The sectors of finance to choose from are numerous and broad. And they change over time, as the industry evolves, grows, and self-reflects after the recent crisis. They include private banking, equity research, credit analysis, risk management, investment banking, community banking, microfinance, bond trading, retail banking, securities brokerage, insurance, hedge-fund trading, prime brokerage, private equity, corporate treasury, collateral management, currency hedging, cash management, mutual funds, financial management, and on and on.

What if you are competent in sales and marketing and have contacts within an industry or from business school, have a thirst for generating new business, and enjoy the ongoing dialogue with dozens of clients? And what if you have strong technical skills in corporate finance, equity valuation, or debt financing? Then you might find appealing the role of investment- or corporate-banking client management.

What if you enjoy immersing yourself into the depths of one industry and are continually fascinated by its prospects, it business model, its company participants, its growth potential, its challenges, its regulation, and its leaders? And what if you're just as fascinated by its financial numbers (the balance sheets, the footnotes, off-balance-sheet risks, the P&L, the cash-flow statements, and projections going 10 years out)? Then you might like the role of an equity-research analyst or an investment manager.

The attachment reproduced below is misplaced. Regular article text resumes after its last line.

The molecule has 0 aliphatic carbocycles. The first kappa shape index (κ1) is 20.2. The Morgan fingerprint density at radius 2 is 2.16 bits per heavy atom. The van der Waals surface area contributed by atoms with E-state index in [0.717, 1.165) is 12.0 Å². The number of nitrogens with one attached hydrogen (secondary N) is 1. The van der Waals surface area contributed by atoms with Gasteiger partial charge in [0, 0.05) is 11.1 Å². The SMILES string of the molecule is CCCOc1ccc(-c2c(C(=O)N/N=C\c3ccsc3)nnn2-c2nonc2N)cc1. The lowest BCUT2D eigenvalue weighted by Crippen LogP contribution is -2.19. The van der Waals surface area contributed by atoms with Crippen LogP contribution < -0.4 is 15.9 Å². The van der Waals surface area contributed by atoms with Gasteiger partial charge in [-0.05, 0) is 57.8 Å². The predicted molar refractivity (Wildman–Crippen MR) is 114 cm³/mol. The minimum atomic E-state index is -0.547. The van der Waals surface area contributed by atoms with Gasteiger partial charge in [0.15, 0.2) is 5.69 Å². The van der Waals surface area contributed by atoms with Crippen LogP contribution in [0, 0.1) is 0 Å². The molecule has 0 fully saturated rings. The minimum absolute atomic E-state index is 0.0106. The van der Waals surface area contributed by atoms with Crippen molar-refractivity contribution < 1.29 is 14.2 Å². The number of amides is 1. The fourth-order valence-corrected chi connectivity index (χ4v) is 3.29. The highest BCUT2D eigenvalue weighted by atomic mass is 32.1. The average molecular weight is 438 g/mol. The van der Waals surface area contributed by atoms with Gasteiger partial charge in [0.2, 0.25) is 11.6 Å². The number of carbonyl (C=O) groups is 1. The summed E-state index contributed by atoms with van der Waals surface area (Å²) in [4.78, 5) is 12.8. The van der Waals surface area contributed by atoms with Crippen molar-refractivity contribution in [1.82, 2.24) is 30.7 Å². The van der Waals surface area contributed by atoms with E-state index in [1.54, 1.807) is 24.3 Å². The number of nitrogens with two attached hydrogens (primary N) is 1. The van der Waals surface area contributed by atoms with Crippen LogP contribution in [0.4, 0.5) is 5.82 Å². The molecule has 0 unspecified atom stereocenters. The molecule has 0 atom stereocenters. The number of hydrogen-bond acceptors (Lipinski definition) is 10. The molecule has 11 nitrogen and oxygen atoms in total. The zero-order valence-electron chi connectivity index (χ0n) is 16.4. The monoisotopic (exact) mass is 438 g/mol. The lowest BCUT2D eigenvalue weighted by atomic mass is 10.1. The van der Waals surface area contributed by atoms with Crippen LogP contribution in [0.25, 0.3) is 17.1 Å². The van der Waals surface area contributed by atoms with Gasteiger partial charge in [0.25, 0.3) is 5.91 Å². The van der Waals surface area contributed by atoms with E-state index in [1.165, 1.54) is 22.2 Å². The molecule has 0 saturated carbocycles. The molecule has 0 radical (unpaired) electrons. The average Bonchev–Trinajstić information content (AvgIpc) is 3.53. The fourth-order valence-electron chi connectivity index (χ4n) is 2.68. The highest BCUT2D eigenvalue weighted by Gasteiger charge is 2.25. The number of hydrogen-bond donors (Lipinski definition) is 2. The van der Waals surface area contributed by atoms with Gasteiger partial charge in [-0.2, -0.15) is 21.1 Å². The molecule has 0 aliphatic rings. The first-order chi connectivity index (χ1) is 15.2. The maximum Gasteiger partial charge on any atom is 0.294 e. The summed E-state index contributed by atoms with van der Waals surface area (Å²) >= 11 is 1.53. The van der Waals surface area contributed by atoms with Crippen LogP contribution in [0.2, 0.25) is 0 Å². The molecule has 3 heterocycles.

At the same time, you'll need to have a special knack for written presentations and an ability to get company CFO's and CEO's to provide details, forecasts, and explanations on how a new product will be unveiled.

What if you like being the trusted advisor to high-net-worth individuals and enjoy working closely with them to assess investment portfolios or long-term cash needs? Or enjoy outlining a plan for them for a generation ahead? Or helping them decide what to do if they have major stakes in small companies? Then you might be attracted to private banking.

What if you think you can stomach the challenge of big risks and the potential for daily losses from huge trading positions? What if you think you can confront unforeseen market movements and can think quickly to determine how macro-factors will affect trading portfolios? What if you can make decisions fast and with conviction, recover quickly from setbacks, or figure out to how hedge risks or reduce losses when markets knock you down? Then sales & trading might be your preferred gig.

If the art of the deal thrills you, then you might consider corporate finance. You would be one who excels in project management, teamwork, tight timetables, client presentations, tough negotiations, and being able to draw polished, precise conclusions from long, detailed financial models.
You dare to go in front of a company's board to explain why it should sell itself. You would thrive under pressure and be energized by the possibility of getting the deal done, beating out a competing firm, or helping another company make a bid to acquire another firm.
Comfort zones, expertise, and opportunities. Ask yourself questions of motivation and drive. Determine your special expertise. And comb through opportunities. Together, useful tools to help you decide where in that financial spectrum you might want to belong.

Tracy Williams